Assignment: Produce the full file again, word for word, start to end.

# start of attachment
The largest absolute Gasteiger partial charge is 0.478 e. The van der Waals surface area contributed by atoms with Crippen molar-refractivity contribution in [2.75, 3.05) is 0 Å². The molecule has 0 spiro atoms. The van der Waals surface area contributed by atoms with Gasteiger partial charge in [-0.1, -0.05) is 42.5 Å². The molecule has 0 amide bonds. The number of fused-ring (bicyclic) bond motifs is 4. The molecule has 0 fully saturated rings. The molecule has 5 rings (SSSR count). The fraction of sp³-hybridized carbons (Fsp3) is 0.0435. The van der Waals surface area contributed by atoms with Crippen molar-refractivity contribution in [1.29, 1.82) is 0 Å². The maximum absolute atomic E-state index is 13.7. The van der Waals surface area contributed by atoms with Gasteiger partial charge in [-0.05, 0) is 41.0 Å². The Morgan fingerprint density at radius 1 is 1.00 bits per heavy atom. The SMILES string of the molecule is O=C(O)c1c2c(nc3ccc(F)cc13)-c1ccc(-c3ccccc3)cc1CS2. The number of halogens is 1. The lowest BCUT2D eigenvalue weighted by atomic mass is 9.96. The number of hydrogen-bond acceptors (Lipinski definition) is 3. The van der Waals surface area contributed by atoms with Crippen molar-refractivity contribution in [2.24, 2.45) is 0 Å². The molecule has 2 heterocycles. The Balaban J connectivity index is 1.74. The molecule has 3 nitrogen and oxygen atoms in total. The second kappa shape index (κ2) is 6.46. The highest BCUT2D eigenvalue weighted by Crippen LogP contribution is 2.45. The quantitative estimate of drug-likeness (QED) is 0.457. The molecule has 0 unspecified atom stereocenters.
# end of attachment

The largest absolute Gasteiger partial charge is 0.478 e. The van der Waals surface area contributed by atoms with Crippen molar-refractivity contribution in [2.75, 3.05) is 0 Å². The molecule has 0 spiro atoms. The van der Waals surface area contributed by atoms with Gasteiger partial charge in [-0.1, -0.05) is 42.5 Å². The molecule has 0 amide bonds. The number of fused-ring (bicyclic) bond motifs is 4. The molecule has 0 fully saturated rings. The molecule has 5 rings (SSSR count). The fraction of sp³-hybridized carbons (Fsp3) is 0.0435. The van der Waals surface area contributed by atoms with Crippen molar-refractivity contribution in [1.29, 1.82) is 0 Å². The maximum absolute atomic E-state index is 13.7. The van der Waals surface area contributed by atoms with Gasteiger partial charge in [-0.05, 0) is 41.0 Å². The Morgan fingerprint density at radius 1 is 1.00 bits per heavy atom. The SMILES string of the molecule is O=C(O)c1c2c(nc3ccc(F)cc13)-c1ccc(-c3ccccc3)cc1CS2. The number of halogens is 1. The lowest BCUT2D eigenvalue weighted by atomic mass is 9.96. The number of hydrogen-bond acceptors (Lipinski definition) is 3. The van der Waals surface area contributed by atoms with Crippen molar-refractivity contribution in [2.24, 2.45) is 0 Å². The molecule has 2 heterocycles. The Balaban J connectivity index is 1.74. The molecule has 3 nitrogen and oxygen atoms in total. The second kappa shape index (κ2) is 6.46. The highest BCUT2D eigenvalue weighted by Crippen LogP contribution is 2.45. The quantitative estimate of drug-likeness (QED) is 0.457. The molecule has 0 unspecified atom stereocenters.